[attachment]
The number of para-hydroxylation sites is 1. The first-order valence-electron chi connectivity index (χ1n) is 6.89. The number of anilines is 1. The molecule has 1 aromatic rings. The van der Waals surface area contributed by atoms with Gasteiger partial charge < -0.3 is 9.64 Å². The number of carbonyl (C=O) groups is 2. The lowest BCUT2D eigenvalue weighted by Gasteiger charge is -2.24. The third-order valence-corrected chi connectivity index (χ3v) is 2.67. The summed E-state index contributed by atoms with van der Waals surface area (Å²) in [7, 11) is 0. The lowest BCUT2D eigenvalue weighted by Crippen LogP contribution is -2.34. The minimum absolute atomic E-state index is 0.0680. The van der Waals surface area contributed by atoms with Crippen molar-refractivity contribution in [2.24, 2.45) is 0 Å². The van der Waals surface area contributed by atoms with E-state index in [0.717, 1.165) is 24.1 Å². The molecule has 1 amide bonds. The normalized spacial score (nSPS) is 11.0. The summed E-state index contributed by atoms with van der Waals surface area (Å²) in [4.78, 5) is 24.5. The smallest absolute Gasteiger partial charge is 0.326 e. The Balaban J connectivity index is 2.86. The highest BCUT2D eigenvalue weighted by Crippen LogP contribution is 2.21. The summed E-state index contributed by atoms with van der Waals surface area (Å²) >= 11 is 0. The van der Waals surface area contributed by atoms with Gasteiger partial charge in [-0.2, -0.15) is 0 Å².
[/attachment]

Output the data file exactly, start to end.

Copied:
The number of para-hydroxylation sites is 1. The first-order valence-electron chi connectivity index (χ1n) is 6.89. The number of anilines is 1. The molecule has 1 aromatic rings. The van der Waals surface area contributed by atoms with Gasteiger partial charge < -0.3 is 9.64 Å². The number of carbonyl (C=O) groups is 2. The lowest BCUT2D eigenvalue weighted by Gasteiger charge is -2.24. The third-order valence-corrected chi connectivity index (χ3v) is 2.67. The summed E-state index contributed by atoms with van der Waals surface area (Å²) in [7, 11) is 0. The lowest BCUT2D eigenvalue weighted by Crippen LogP contribution is -2.34. The minimum absolute atomic E-state index is 0.0680. The van der Waals surface area contributed by atoms with Crippen molar-refractivity contribution in [2.24, 2.45) is 0 Å². The van der Waals surface area contributed by atoms with E-state index in [0.717, 1.165) is 24.1 Å². The molecule has 1 amide bonds. The normalized spacial score (nSPS) is 11.0. The summed E-state index contributed by atoms with van der Waals surface area (Å²) in [4.78, 5) is 24.5. The smallest absolute Gasteiger partial charge is 0.326 e. The Balaban J connectivity index is 2.86. The highest BCUT2D eigenvalue weighted by Crippen LogP contribution is 2.21. The summed E-state index contributed by atoms with van der Waals surface area (Å²) >= 11 is 0. The van der Waals surface area contributed by atoms with Gasteiger partial charge in [-0.2, -0.15) is 0 Å².